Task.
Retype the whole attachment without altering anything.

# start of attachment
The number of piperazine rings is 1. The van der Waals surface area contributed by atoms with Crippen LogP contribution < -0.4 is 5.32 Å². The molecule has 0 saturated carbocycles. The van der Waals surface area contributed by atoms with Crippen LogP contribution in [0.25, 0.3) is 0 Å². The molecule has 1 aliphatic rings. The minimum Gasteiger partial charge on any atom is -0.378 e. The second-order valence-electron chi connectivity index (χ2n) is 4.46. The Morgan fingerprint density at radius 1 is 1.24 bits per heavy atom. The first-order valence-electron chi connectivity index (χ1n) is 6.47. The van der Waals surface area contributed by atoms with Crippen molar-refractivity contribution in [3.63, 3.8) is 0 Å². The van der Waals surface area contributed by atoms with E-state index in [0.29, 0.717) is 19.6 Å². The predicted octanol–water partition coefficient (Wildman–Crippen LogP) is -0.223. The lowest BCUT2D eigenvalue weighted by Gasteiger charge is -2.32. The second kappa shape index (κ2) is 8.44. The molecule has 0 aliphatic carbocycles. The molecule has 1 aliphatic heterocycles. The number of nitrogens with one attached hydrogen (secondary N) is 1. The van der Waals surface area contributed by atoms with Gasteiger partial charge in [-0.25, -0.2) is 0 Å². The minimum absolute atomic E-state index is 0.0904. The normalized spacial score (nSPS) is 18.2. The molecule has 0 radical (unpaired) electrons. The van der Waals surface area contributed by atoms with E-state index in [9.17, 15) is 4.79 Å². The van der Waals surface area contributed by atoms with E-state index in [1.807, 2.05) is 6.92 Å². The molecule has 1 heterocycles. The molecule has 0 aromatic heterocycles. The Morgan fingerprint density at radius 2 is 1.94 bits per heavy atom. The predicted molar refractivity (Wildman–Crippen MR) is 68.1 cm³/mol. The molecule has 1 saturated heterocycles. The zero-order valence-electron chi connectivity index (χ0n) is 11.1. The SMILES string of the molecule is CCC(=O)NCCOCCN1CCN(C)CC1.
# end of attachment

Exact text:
The number of piperazine rings is 1. The van der Waals surface area contributed by atoms with Crippen LogP contribution < -0.4 is 5.32 Å². The molecule has 0 saturated carbocycles. The van der Waals surface area contributed by atoms with Crippen LogP contribution in [0.25, 0.3) is 0 Å². The molecule has 1 aliphatic rings. The minimum Gasteiger partial charge on any atom is -0.378 e. The second-order valence-electron chi connectivity index (χ2n) is 4.46. The Morgan fingerprint density at radius 1 is 1.24 bits per heavy atom. The first-order valence-electron chi connectivity index (χ1n) is 6.47. The van der Waals surface area contributed by atoms with Crippen molar-refractivity contribution in [3.63, 3.8) is 0 Å². The van der Waals surface area contributed by atoms with E-state index in [0.29, 0.717) is 19.6 Å². The predicted octanol–water partition coefficient (Wildman–Crippen LogP) is -0.223. The lowest BCUT2D eigenvalue weighted by Gasteiger charge is -2.32. The second kappa shape index (κ2) is 8.44. The molecule has 0 aliphatic carbocycles. The molecule has 1 aliphatic heterocycles. The number of nitrogens with one attached hydrogen (secondary N) is 1. The van der Waals surface area contributed by atoms with Gasteiger partial charge in [-0.25, -0.2) is 0 Å². The minimum absolute atomic E-state index is 0.0904. The normalized spacial score (nSPS) is 18.2. The molecule has 0 radical (unpaired) electrons. The van der Waals surface area contributed by atoms with E-state index in [9.17, 15) is 4.79 Å². The van der Waals surface area contributed by atoms with E-state index in [1.807, 2.05) is 6.92 Å². The molecule has 1 heterocycles. The molecule has 0 aromatic heterocycles. The Morgan fingerprint density at radius 2 is 1.94 bits per heavy atom. The predicted molar refractivity (Wildman–Crippen MR) is 68.1 cm³/mol. The molecule has 1 saturated heterocycles. The zero-order valence-electron chi connectivity index (χ0n) is 11.1. The SMILES string of the molecule is CCC(=O)NCCOCCN1CCN(C)CC1.